# PMSM (Four-Phase)

Four-phase permanent magnet synchronous motor with sinusoidal flux distribution

*Since R2022a*

**Libraries:**

Simscape /
Electrical /
Electromechanical /
Permanent Magnet

## Description

The PMSM (Four-Phase) block models a permanent magnet synchronous motor (PMSM) with a four-phase cross-wound or square-wound stator. Use this block to model these types of motor if the motor has four stator windings: interior permanent magnet synchronous machine (IPMSM), surface permanent magnet synchronous machine (SPMSM), axial flux (pancake) motor, or PMSM servomotor. The figure shows the equivalent electrical circuits for the cross-connected and square-connected stator windings.

### Motor Construction

Permanent magnets generate a rotor magnetic field that creates a sinusoidal rate of change of flux based on the rotor angle.

For the axes convention, when you set the **Rotor angle
definition** parameter to ```
Angle between the a-phase
magnetic axis and the d-axis
```

, the *a*-phase and
permanent magnet fluxes align when the rotor mechanical angle,
*θ _{r}*, is zero. When you set the

**Rotor angle definition**parameter to

```
Angle
between the a-phase magnetic axis and the q-axis
```

, the rotor
mechanical angle is the angle between the *a*-phase magnetic axis and the rotor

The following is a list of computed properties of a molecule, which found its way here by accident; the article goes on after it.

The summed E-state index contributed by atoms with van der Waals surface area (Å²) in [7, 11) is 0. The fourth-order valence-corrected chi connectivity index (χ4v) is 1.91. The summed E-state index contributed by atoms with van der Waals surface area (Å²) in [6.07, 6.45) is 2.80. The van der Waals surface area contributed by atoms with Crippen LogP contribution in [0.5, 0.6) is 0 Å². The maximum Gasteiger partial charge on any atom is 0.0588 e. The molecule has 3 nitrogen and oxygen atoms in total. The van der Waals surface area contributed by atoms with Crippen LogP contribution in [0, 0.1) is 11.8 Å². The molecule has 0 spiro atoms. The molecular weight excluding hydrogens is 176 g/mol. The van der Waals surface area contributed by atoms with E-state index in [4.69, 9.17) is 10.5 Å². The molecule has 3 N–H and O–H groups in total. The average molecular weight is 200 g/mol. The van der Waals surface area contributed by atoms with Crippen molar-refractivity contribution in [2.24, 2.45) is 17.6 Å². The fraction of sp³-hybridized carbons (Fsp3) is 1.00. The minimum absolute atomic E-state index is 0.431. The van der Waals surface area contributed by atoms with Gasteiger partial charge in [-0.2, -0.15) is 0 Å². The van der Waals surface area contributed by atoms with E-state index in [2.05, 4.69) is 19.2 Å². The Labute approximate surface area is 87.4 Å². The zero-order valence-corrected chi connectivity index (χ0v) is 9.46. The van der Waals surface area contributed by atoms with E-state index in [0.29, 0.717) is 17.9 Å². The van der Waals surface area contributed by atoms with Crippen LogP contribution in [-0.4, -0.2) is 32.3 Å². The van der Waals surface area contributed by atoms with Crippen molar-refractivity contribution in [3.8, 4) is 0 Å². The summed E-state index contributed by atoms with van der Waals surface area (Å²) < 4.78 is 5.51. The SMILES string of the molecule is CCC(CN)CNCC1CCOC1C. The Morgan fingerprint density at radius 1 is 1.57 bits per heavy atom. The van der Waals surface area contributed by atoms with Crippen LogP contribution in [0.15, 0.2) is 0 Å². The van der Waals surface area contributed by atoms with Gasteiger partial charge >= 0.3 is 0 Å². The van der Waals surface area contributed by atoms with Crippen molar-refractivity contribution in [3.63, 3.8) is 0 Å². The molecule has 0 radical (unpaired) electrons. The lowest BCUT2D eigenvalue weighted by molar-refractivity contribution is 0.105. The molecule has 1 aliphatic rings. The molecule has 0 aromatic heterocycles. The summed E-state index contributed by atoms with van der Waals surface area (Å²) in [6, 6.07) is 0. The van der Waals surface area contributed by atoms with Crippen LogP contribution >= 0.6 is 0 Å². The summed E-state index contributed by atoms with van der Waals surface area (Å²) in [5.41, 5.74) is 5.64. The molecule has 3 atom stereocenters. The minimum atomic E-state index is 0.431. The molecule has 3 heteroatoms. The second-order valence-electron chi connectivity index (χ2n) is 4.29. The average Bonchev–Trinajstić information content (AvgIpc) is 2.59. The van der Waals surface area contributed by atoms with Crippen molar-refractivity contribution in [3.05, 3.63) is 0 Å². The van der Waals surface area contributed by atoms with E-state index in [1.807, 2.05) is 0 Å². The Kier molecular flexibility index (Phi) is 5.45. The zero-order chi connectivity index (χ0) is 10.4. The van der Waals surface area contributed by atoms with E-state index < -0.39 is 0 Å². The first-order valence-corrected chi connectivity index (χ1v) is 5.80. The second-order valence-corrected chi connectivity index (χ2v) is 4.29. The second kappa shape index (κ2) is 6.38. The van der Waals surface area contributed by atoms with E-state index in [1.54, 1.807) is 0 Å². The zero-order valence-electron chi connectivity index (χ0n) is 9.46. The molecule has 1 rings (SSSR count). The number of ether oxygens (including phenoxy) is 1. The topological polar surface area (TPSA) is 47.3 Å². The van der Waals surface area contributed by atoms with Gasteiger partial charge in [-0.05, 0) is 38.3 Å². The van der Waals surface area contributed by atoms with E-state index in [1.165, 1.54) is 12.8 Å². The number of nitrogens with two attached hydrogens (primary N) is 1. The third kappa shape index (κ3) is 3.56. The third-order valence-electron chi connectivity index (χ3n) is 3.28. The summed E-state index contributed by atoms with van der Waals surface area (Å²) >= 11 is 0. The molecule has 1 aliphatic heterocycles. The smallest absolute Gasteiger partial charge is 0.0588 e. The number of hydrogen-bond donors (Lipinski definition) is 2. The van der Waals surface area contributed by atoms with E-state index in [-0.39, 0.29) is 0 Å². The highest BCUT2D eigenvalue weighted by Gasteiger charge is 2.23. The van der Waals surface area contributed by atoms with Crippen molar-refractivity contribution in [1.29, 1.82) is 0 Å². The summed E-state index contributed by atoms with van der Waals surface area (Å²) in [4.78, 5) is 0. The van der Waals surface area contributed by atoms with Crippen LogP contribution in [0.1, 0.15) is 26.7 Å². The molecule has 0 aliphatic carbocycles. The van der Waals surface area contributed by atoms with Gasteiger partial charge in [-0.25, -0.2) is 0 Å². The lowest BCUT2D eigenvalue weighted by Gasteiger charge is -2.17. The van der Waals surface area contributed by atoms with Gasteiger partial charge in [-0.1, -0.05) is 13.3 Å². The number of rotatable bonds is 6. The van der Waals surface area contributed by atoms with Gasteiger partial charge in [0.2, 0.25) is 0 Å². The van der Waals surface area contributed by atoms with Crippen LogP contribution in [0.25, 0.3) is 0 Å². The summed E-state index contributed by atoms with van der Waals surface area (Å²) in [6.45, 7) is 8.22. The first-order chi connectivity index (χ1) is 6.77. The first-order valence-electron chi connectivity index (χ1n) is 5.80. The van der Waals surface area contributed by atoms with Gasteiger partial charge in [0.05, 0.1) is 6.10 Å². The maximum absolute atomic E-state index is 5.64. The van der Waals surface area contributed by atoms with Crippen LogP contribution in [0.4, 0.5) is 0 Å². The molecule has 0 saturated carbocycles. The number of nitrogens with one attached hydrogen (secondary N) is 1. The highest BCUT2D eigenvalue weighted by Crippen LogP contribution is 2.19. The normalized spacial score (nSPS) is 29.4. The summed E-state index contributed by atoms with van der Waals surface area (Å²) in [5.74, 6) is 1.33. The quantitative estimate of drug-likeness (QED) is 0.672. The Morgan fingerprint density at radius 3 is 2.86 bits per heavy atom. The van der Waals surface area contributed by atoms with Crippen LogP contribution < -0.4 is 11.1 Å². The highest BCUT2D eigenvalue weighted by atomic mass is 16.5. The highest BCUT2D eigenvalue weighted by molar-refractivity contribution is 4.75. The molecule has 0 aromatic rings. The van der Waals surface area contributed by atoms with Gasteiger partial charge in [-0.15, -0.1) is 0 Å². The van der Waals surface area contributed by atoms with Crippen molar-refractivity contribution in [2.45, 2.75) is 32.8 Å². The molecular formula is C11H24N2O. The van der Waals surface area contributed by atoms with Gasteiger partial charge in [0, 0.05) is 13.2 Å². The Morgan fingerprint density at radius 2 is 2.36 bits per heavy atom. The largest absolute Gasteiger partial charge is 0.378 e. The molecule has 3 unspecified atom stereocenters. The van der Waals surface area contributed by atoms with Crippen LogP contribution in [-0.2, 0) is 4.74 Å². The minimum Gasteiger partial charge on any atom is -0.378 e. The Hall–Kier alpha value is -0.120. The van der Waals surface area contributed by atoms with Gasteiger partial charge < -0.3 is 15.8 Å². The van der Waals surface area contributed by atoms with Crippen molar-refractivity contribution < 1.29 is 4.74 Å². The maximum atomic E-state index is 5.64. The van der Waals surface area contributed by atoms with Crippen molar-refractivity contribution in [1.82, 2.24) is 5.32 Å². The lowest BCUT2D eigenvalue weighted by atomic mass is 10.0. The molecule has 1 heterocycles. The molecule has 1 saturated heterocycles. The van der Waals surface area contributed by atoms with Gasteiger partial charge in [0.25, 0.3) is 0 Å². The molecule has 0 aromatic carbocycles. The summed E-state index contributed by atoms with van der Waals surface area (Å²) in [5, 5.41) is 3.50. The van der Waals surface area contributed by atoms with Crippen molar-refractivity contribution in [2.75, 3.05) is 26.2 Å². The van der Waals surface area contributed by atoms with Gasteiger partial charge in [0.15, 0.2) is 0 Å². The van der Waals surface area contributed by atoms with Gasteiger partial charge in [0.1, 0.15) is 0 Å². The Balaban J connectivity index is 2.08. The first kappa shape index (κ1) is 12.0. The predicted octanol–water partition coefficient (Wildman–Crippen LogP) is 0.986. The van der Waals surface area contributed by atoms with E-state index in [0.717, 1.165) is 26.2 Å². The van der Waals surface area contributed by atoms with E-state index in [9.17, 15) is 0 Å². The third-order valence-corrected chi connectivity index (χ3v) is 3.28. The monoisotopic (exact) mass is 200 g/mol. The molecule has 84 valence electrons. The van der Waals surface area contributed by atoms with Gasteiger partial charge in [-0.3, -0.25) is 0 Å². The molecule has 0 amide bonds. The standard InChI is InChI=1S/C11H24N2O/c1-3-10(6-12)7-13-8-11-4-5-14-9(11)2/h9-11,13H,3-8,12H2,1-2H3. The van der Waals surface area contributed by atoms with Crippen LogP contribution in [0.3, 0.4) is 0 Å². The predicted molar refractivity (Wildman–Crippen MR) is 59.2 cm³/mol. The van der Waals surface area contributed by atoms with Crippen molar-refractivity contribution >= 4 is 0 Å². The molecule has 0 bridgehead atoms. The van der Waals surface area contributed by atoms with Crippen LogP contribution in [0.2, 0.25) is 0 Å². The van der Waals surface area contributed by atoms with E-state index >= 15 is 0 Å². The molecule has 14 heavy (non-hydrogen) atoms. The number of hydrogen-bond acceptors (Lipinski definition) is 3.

*q*-axis.

### Equations

The voltages across the stator windings are

$$\left[\begin{array}{l}{v}_{a}\\ {v}_{b}\\ {v}_{c}\\ {v}_{d}\end{array}\right]=\left[\begin{array}{cccc}{R}_{s}& 0& 0& 0\\ 0& {R}_{s}& 0& 0\\ 0& 0& {R}_{s}& 0\\ 0& 0& 0& {R}_{s}\end{array}\right]\left[\begin{array}{l}{i}_{a}\\ {i}_{b}\\ {i}_{c}\\ {i}_{d}\end{array}\right]+\left[\begin{array}{l}\frac{d{\psi}_{a}}{dt}\\ \frac{d{\psi}_{b}}{dt}\\ \frac{d{\psi}_{c}}{dt}\\ \frac{d{\psi}_{d}}{dt}\end{array}\right],$$

where:

*v*,_{a}*v*,_{b}*v*, and_{c}*v*are the individual phase voltages across the stator windings._{d}*R*is the equivalent resistance of each stator winding._{s}*i*,_{a}*i*,_{b}*i*, and_{c}*i*are the currents flowing in the stator windings._{d}$$\frac{d{\psi}_{a}}{dt},$$$$\frac{d{\psi}_{b}}{dt},$$$$\frac{d{\psi}_{c}}{dt},$$ and $$\frac{d{\psi}_{d}}{dt}$$ are the rates of change for the magnetic flux in each stator winding.

The permanent magnet and the four windings contribute to the total flux linking each winding. The total flux is